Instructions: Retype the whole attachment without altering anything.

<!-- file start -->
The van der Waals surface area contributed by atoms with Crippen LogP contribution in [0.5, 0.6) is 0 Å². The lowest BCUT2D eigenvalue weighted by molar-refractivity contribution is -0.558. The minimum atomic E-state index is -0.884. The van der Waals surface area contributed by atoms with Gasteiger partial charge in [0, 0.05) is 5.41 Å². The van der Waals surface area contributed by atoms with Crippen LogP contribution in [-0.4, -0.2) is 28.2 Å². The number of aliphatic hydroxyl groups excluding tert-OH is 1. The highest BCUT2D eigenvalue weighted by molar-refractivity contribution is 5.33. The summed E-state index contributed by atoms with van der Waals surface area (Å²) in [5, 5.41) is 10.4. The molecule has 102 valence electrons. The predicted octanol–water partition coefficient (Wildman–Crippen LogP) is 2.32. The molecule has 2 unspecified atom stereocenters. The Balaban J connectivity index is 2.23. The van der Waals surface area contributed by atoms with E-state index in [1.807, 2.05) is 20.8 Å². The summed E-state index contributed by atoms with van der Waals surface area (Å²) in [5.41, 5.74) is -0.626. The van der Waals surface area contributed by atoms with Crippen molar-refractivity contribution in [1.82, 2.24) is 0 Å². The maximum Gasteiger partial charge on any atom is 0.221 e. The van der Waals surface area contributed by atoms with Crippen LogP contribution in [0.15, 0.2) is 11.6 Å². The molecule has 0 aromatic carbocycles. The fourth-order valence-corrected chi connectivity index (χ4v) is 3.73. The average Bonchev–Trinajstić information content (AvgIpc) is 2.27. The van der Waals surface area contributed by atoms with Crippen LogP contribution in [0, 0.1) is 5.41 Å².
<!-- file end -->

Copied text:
The van der Waals surface area contributed by atoms with Crippen LogP contribution in [0.5, 0.6) is 0 Å². The lowest BCUT2D eigenvalue weighted by molar-refractivity contribution is -0.558. The minimum atomic E-state index is -0.884. The van der Waals surface area contributed by atoms with Gasteiger partial charge in [0, 0.05) is 5.41 Å². The van der Waals surface area contributed by atoms with Crippen LogP contribution in [-0.4, -0.2) is 28.2 Å². The number of aliphatic hydroxyl groups excluding tert-OH is 1. The highest BCUT2D eigenvalue weighted by molar-refractivity contribution is 5.33. The summed E-state index contributed by atoms with van der Waals surface area (Å²) in [5, 5.41) is 10.4. The molecule has 102 valence electrons. The predicted octanol–water partition coefficient (Wildman–Crippen LogP) is 2.32. The molecule has 2 unspecified atom stereocenters. The Balaban J connectivity index is 2.23. The van der Waals surface area contributed by atoms with E-state index in [1.807, 2.05) is 20.8 Å². The summed E-state index contributed by atoms with van der Waals surface area (Å²) in [5.41, 5.74) is -0.626. The van der Waals surface area contributed by atoms with Crippen molar-refractivity contribution in [1.82, 2.24) is 0 Å². The maximum Gasteiger partial charge on any atom is 0.221 e. The van der Waals surface area contributed by atoms with Crippen LogP contribution in [0.15, 0.2) is 11.6 Å². The molecule has 0 aromatic carbocycles. The fourth-order valence-corrected chi connectivity index (χ4v) is 3.73. The average Bonchev–Trinajstić information content (AvgIpc) is 2.27. The van der Waals surface area contributed by atoms with Crippen LogP contribution in [0, 0.1) is 5.41 Å².